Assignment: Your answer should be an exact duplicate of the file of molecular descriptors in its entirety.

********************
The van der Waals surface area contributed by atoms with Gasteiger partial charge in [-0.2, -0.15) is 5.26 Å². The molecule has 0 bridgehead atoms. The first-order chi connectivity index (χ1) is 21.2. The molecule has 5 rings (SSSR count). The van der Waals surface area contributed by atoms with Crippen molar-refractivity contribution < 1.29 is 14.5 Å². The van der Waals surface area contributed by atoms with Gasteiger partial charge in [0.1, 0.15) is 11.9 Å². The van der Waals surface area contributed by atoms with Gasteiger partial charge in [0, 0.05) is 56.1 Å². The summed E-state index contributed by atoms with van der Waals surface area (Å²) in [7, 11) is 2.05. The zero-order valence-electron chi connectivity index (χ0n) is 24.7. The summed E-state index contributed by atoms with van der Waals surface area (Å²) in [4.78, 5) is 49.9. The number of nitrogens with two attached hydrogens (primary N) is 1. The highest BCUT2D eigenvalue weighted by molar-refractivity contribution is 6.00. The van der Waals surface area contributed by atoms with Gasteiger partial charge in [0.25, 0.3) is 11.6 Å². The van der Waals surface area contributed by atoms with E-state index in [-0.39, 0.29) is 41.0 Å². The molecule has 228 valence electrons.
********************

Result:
The van der Waals surface area contributed by atoms with Gasteiger partial charge in [-0.2, -0.15) is 5.26 Å². The molecule has 0 bridgehead atoms. The first-order chi connectivity index (χ1) is 21.2. The molecule has 5 rings (SSSR count). The van der Waals surface area contributed by atoms with Crippen molar-refractivity contribution < 1.29 is 14.5 Å². The van der Waals surface area contributed by atoms with Gasteiger partial charge in [0.1, 0.15) is 11.9 Å². The van der Waals surface area contributed by atoms with Gasteiger partial charge in [0, 0.05) is 56.1 Å². The summed E-state index contributed by atoms with van der Waals surface area (Å²) in [7, 11) is 2.05. The zero-order valence-electron chi connectivity index (χ0n) is 24.7. The summed E-state index contributed by atoms with van der Waals surface area (Å²) in [4.78, 5) is 49.9. The number of nitrogens with two attached hydrogens (primary N) is 1. The highest BCUT2D eigenvalue weighted by molar-refractivity contribution is 6.00. The van der Waals surface area contributed by atoms with Gasteiger partial charge in [0.25, 0.3) is 11.6 Å². The van der Waals surface area contributed by atoms with E-state index in [-0.39, 0.29) is 41.0 Å². The molecule has 228 valence electrons.